The remaining video commentaries are more technical (read: dry), and include "Four Months Later" with Kring, co-executive producer Jeph Loeb and actor Jack Coleman, "Lizards" with executive producer Allan Arkush, co-executive producer Michael Green and Grunberg, "Fight or Flight" with Beeman and Grunberg, "The Line" with co-executive producers Adam Armus and Kay Foster, and Coleman, and "Truth & Consequences" with director Adam Kane and actor Stephen Tobolowsky.
Finally, there is the season closer, "Powerless" with Arkush and composers Lisa Coleman and Wendy Melvoin. Oddly, I expected a major track for this one with Kring and cast, but instead we mostly get Arkush and some sporadic comments (that really cover their work on the entire second season) by Coleman and Melvoin. Not a bad track, but still, a strange choice of participants.
- Hero Connections - Continuing the feature from 'Season One,' Universal again offers us evolutionary dossiers on the main characters of 'Heroes.' As the season progresses through each episode, you can toggle the U-Control icons to receive pop-up info on the various heroes and villains to chart their arcs and get other biographical data.
- BD-Live - Finally, Universal is touting 'Heroes: Season Two' as being BD-Live enabled -- or, at least one disc in the set is. At press time, the set has not streeted so there is no content available. The studio has not confirmed what content will launch when the disc hits stores, aside from the ability to share your MyScenes bookmarks, but check back here and we'll update when new content goes live.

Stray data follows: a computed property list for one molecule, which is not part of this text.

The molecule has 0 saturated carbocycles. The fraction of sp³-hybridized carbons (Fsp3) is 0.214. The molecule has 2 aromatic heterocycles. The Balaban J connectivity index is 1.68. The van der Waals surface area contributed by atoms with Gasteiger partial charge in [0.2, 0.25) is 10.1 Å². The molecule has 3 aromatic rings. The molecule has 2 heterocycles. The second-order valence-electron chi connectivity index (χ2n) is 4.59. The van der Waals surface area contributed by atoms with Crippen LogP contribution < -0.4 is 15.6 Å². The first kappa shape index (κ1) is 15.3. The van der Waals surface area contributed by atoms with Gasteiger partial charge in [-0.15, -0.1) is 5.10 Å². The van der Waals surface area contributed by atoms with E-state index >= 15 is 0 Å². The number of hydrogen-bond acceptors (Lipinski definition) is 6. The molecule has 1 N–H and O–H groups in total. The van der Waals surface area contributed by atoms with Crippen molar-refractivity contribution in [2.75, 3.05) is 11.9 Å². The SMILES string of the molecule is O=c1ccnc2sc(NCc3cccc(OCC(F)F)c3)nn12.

'Heroes' doesn't avoid the sophomore slump. This is just not a great year for the show, despite some bright spots that may be enough to keep the diehards keeping the faith. (Of course, I still plan to tune in for the upcoming third season -- call me optimistic.) There's nothing bad to say about this blu-ray box set however. The video is excellent, the audio is strong, too, and there are plenty of great supplements. Whatever you may think of season two of 'Heroes,' this Blu-ray can't be beat.
- BD-50 Dual-Layer Discs
- Four-Disc Set
- Bonus View (Profile 1.1)
- BD-Live (Profile 2.0)
- English DTS-HD Lossless Master Audio 5.1 Surround
- English SDH
- French Subtitles
- Spanish Subtitles
- Deleted Scenes